In 2001, Asians averaged the highest SAT scores at Duluth, 1158 compared with 1091 for whites. Amy's friends are partly responsible. With their blue-black hair, the Indians shimmer, physically and intellectually. Most are in advanced placement and gifted classes. They bemoan Southern life, like the branch of the county public library that has a large selection of Christian books but a lone book on their religion, entitled "Hindu Myths."
Two weeks before graduation, most seniors are starting to coast, but Amy sits in economics class, poised and attentive. The teacher is asking for suggestions on how to gather birth rate information in Third World countries.
"Put beepers on everyone," a student calls out.
"Yeah, like Outback Steakhouse!" says another.
Between classes, the seating chart for graduation is posted in the hall, and Amy scans for her name. Her friend Nadia, wearing a tie-dyed T-shirt that says "SLACKER," races up. "Where are we sitting?" Amy sees her name: second row, honors section. Only a handful of the 449 names on the chart are Latino. "Maybe they got tired," Amy says. "Maybe their English isn't good. Maybe they are not pushing themselves." Amy can't imagine such a scenario for herself. Her dad barely speaks English and has a 10th-grade education, but he made inquiries to relatives in California about the finer points of SAT scores. In traditional Chinese culture, where Vietnam has its roots, mandarin scholars held the highest status in society. In America, the well-educated also sometimes get the keys to a Lexus.
Amy's parents hardly acknowledged the biggest accomplishment of her senior year. In a social kingdom dominated by whites, Amy made the homecoming court. Her friends recognized the feat as a grand slam for Asians. Her parents? They'd never heard of homecoming.
Amy persuaded her father to escort her. Neither had ever been to a high school football game. Standing on the field under the lights that Friday night with the homecoming court, Amy wore a pink gown. When her name was called, she took her father's arm. It was all too weird for Tony Nguyen. "I am to be your boyfriend?" he asked, nervously.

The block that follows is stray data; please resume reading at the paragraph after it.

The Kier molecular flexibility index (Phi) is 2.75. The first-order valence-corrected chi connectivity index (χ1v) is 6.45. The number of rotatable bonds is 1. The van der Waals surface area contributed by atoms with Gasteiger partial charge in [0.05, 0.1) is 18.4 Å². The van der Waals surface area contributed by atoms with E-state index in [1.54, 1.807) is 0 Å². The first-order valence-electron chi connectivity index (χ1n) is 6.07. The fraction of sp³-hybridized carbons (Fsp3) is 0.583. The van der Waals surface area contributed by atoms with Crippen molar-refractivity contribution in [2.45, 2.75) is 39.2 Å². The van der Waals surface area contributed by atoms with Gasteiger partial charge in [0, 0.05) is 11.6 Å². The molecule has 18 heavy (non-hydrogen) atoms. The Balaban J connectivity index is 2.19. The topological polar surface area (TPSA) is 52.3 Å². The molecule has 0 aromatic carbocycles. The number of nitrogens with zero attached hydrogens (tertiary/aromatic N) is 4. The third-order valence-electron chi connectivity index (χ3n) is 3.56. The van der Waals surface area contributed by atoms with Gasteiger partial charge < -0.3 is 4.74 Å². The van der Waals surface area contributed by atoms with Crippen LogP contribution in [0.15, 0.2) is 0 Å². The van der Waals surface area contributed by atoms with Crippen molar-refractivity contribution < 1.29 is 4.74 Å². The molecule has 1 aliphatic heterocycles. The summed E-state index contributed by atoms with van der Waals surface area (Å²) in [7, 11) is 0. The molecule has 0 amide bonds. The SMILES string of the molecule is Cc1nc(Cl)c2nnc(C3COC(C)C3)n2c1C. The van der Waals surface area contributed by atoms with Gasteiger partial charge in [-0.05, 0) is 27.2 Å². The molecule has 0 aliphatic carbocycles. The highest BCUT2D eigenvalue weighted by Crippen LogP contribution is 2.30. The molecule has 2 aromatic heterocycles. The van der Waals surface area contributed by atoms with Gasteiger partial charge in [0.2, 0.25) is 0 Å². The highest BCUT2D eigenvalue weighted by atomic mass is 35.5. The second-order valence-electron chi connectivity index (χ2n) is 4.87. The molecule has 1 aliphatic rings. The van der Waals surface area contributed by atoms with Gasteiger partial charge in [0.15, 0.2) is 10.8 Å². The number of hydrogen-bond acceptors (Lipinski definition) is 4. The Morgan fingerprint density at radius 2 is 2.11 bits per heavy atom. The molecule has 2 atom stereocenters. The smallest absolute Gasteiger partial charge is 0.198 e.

Homecoming passed, and the focus shifted back to academics, specifically, the SATs. "Do your best," Amy's parents encouraged. Tony would say this with his hands still dirty from fixing windshields. Amy barely cracked 900. Her parents were sad. Though not sad enough to surrender the doctor dream.
Her grandparents arrive from Vietnam for a visit. They wear pajamas all day and nap on the living room couches, getting zonked on Vietnamese kiddie videos that Amy's 18-month-old sister watches. They are dazed by the blankness of the Woodbine Station subdivision, where garage doors inhale and exhale minivans.
Moving from California, Amy's family bypassed the immigrant apartment ghettos off Buford Highway and proudly settled here in the land of identical everything. To pay for it all -- the house, the minivan, the consumer appetites of their three children -- Lisa Nguyen works six days a week in a nail shop. She wears a white lab coat as if she's a highly trained Swedish aesthetician instead of someone who scrubs feet and breathes chemicals 10 hours a day. When she gets home, her lipstick is gone and her shoulders are sagging. She earns $400 a week. Her nail shop is located in a former Smoothie King.
The number of nail shops in Georgia has tripled in the last 12 years, with most of the state's 6,000 nail techs now Vietnamese. The discount concept has democratized a once-luxury service for consumers, but it chews up people like Lisa Nguyen. At 37, her eyes aren't as keen as they used to be. Lately, she's earning less money because customers prefer the younger nail techs. The Vietnamese women in her shop use names like Kim or Ann or Debbie, but they know only a few key phrases in English.
"What you like, honey?"
"You pick color."
The Nguyens want to open their own nail shop, but the Atlanta market is saturated. So they start making overnight scouting trips to South Carolina and North Carolina, with their Americanized scout Amy riding shotgun. "We have to find where there are more Caucasians, rich ones," Amy says.